Man Mondays: Tin Foil Dinners

Note: Be sure to enter our giveaway for a FREE total blog revamp/design!!

Last week, I reminisced a bit about my childhood. Well, that got me thinking about other meals I had in my wee little days. One of those meals was tin foil dinners. What’s that you say? You’ve never heard of those? Let me enlighten you a bit. Here is the definition I found in the Zactionary: “tin-foil dinners: a conglomerate of delicious foods stuffed inside a pocket of foil and placed on/near hot coals or briquettes until cooked.”

It’s really very simple, but it yields amazing results. This is why: What happens when you grill something? A lot of the tasty juices run off and drip into oblivion. What happens when all those tasty drippings are trapped inside a Christmas gift of foil? You get a juicy mix of meat and veggies that don’t lose an ounce of deliciousness.

I liked these so much on our family camping trips back in the day, that even when I wasn’t camping I would eat them. True story. In 6th grade I made one for myself and cooked it on a homemade, miniature fire in my backyard. I was a weird kid.

Disclaimer: the ingredient amounts and even the varieties can be adjusted according to your desires. As listed, you should be able to get about 4 individually wrapped dinners.


  • 1-1/2 lbs ground beef
  • 4 large carrots, chopped
  • 4 large potatoes, diced
  • 1 large onion, chopped
  • 1 clove garlic, minced
  • 1/2 cup sliced mushrooms (optional)
  • seasoning salt and pepper, to taste
  • tin foil
  1. So easy – Divide the meat into fourths, and put each portion into flat sheets (about 12 inch square) of foil. 
  2. Pile a desired amount of the remaining ingredients into your own individual meal.
  3. Be very generous with the salt when seasoning your uncooked pocket of awesome. Put more than you think you will need. Somehow, the salt kinda disappears during the cooking process, so be generous.
  4. When the foil dinner is built according to your desires, wrap it up in the foil much like you would wrap a present. When it’s nice and sealed all around, I typically wrap it again, upside-down. This ensures it’s sealed, but also keeps it from burning.
  5. Place your dinner very close to (or even directly on) a pile of hot coals/briquettes. Cook for approximately 10 minutes, flipping halfway through.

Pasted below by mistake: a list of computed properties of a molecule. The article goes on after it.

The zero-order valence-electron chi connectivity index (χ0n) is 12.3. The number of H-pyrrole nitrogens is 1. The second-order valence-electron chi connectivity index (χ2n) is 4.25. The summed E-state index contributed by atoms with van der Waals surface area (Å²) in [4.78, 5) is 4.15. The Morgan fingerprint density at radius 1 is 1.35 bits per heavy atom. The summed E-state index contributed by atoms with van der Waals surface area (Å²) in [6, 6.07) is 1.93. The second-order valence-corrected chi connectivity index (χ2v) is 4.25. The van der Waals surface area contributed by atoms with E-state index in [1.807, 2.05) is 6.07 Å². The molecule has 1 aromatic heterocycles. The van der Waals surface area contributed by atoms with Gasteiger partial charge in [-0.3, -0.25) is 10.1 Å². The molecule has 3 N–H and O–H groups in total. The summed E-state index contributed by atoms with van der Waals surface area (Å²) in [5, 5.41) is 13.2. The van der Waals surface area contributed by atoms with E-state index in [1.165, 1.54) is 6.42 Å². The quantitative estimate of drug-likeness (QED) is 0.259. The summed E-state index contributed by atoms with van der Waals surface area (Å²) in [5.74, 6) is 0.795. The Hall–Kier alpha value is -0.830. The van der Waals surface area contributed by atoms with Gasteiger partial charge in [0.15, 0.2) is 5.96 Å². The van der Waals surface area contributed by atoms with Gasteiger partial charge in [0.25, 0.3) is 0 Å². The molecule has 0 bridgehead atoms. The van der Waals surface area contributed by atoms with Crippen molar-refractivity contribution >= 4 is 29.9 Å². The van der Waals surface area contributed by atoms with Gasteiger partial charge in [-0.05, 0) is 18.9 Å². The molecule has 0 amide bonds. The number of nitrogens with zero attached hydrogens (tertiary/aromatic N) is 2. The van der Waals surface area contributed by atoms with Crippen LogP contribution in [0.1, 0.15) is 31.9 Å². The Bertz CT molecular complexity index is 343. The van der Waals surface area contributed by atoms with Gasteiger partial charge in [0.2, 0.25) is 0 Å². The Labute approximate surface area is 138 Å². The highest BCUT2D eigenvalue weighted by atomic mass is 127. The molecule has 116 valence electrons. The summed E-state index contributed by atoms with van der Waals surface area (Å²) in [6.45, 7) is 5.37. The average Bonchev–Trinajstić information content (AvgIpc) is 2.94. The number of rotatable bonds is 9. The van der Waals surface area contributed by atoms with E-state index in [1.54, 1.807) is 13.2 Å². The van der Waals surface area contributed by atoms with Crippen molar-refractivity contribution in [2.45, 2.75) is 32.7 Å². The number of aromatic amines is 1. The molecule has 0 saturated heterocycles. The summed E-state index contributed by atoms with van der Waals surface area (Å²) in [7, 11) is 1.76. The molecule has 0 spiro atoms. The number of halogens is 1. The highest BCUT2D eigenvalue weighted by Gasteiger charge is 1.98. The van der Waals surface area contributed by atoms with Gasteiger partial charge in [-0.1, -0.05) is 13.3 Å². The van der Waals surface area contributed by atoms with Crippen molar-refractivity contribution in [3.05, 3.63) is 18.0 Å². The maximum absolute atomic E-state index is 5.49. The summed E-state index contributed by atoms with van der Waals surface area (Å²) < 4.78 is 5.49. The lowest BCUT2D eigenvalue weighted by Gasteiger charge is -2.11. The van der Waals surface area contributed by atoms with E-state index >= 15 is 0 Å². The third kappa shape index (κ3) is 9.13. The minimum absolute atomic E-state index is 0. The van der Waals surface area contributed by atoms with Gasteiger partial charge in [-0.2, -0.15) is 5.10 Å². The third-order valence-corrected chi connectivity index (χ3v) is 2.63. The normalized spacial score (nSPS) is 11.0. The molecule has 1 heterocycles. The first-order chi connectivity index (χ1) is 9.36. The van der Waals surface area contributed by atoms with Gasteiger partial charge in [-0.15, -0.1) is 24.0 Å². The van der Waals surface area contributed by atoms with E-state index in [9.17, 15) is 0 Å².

I usually like to enjoy my meal with a side of unadulterated manliness; however, if you are like my wife, go ahead and ruin it by drizzling ketchup all over your meal. Kinda like steak, it should be good enough on its own already. Unless your steak tastes awful… if so, go ahead and put as much steak sauce or ketchup you need to in order to hide the suckiness. Regardless, with or without ketchup, you’ll love this meal. *Zach walks away and grumbles something about getting off his soap box before he loses followers*

Linking up here.


  1. says

    Yum! I love tin-foil dinners. I do a mix of red potatoes, yellow squash, onions, garlic, seasonings and butter every summer.

    I’d love it if you would link this (and a couple other recipes if you’d like) up to Wonderful Food Wednesday at: I hope you can stop by.

    Jessica @ At Home Take 2

  2. says

    Thank you for reminding me of one of the best tips I learned from Girl Scouts. Why can’t I update those with a little flavor? Saw this on What’s Cooking Wed. and had to click.

    • says


      Honestly, I’ve never tried this in the oven. However, we have chicken tin foil dinner that we put in the oven for about 15-20 minutes at 425 degrees. I can imagine the same method would work just fine with your traditional foil dinners.


  3. says

    A sheet of newspaper in between the two sheets of tinfoil prevents burning of the food. The newspaper will be “carbonised” but the food won’t burn and stick. From an old, old scouter. You can also vary the ingredients. Let your imagination run wild. I like chicken, broccoli, onions, garlic, soy sauce and wasabi powder!

    • says

      It’s still raw. :) personally, I like to tear off bits of the raw ground beef and mix it in with the veggies instead of doing a patty. It will probably cook faster too! :)


    • says

      If you cook this in the oven it works at 350 degrees for 1 hr. Hope that helps. Raw hamburger is dangerous, you want to have it cooked Well Done.

  4. Valerie Valicento says

    I don’t have a grill, so if I make it in the oven, what temperature and for how long? This reminds me of my Girl Scout stew that I made at camp and I’ve been looking for the recipe forever.


Leave a Reply

Your email address will not be published. Required fields are marked *